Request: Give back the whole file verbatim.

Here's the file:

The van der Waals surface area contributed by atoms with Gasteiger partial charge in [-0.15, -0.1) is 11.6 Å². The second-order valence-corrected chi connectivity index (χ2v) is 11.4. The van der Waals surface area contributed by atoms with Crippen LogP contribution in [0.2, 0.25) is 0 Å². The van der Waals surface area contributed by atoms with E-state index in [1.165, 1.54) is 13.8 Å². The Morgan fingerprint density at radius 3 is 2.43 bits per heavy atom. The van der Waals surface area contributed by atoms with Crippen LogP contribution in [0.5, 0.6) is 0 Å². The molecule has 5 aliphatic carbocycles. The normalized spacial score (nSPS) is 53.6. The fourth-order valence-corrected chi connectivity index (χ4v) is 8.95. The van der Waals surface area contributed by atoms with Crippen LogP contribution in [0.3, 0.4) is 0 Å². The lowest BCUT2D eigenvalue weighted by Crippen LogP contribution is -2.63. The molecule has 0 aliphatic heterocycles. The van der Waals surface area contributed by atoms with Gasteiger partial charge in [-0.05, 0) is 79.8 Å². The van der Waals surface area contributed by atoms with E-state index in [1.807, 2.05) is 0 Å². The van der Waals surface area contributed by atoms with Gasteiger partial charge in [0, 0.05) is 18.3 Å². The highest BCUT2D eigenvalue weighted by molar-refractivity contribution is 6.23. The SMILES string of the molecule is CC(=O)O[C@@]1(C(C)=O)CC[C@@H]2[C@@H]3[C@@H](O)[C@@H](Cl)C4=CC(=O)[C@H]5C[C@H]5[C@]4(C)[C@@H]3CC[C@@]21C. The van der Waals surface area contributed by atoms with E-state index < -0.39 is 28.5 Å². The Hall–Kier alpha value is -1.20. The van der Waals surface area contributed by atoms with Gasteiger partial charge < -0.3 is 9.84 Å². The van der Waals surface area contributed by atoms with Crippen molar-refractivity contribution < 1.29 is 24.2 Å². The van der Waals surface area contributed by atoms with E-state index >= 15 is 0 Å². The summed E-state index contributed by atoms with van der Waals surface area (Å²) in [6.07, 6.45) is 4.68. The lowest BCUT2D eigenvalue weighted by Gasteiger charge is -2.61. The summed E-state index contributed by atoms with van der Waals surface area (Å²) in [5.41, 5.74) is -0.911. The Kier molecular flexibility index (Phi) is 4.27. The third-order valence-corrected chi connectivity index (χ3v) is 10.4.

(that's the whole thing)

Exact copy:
The van der Waals surface area contributed by atoms with Gasteiger partial charge in [-0.15, -0.1) is 11.6 Å². The second-order valence-corrected chi connectivity index (χ2v) is 11.4. The van der Waals surface area contributed by atoms with Crippen LogP contribution in [0.2, 0.25) is 0 Å². The van der Waals surface area contributed by atoms with E-state index in [1.165, 1.54) is 13.8 Å². The Morgan fingerprint density at radius 3 is 2.43 bits per heavy atom. The van der Waals surface area contributed by atoms with Crippen LogP contribution in [0.5, 0.6) is 0 Å². The molecule has 5 aliphatic carbocycles. The normalized spacial score (nSPS) is 53.6. The fourth-order valence-corrected chi connectivity index (χ4v) is 8.95. The van der Waals surface area contributed by atoms with Crippen LogP contribution in [0.3, 0.4) is 0 Å². The lowest BCUT2D eigenvalue weighted by Crippen LogP contribution is -2.63. The molecule has 0 aliphatic heterocycles. The van der Waals surface area contributed by atoms with Gasteiger partial charge in [-0.05, 0) is 79.8 Å². The van der Waals surface area contributed by atoms with E-state index in [1.807, 2.05) is 0 Å². The van der Waals surface area contributed by atoms with Gasteiger partial charge in [0, 0.05) is 18.3 Å². The highest BCUT2D eigenvalue weighted by molar-refractivity contribution is 6.23. The SMILES string of the molecule is CC(=O)O[C@@]1(C(C)=O)CC[C@@H]2[C@@H]3[C@@H](O)[C@@H](Cl)C4=CC(=O)[C@H]5C[C@H]5[C@]4(C)[C@@H]3CC[C@@]21C. The van der Waals surface area contributed by atoms with E-state index < -0.39 is 28.5 Å². The Hall–Kier alpha value is -1.20. The van der Waals surface area contributed by atoms with Gasteiger partial charge < -0.3 is 9.84 Å². The van der Waals surface area contributed by atoms with Crippen molar-refractivity contribution < 1.29 is 24.2 Å². The van der Waals surface area contributed by atoms with E-state index >= 15 is 0 Å². The summed E-state index contributed by atoms with van der Waals surface area (Å²) in [6.07, 6.45) is 4.68. The lowest BCUT2D eigenvalue weighted by Gasteiger charge is -2.61. The summed E-state index contributed by atoms with van der Waals surface area (Å²) in [5.41, 5.74) is -0.911. The Kier molecular flexibility index (Phi) is 4.27. The third-order valence-corrected chi connectivity index (χ3v) is 10.4.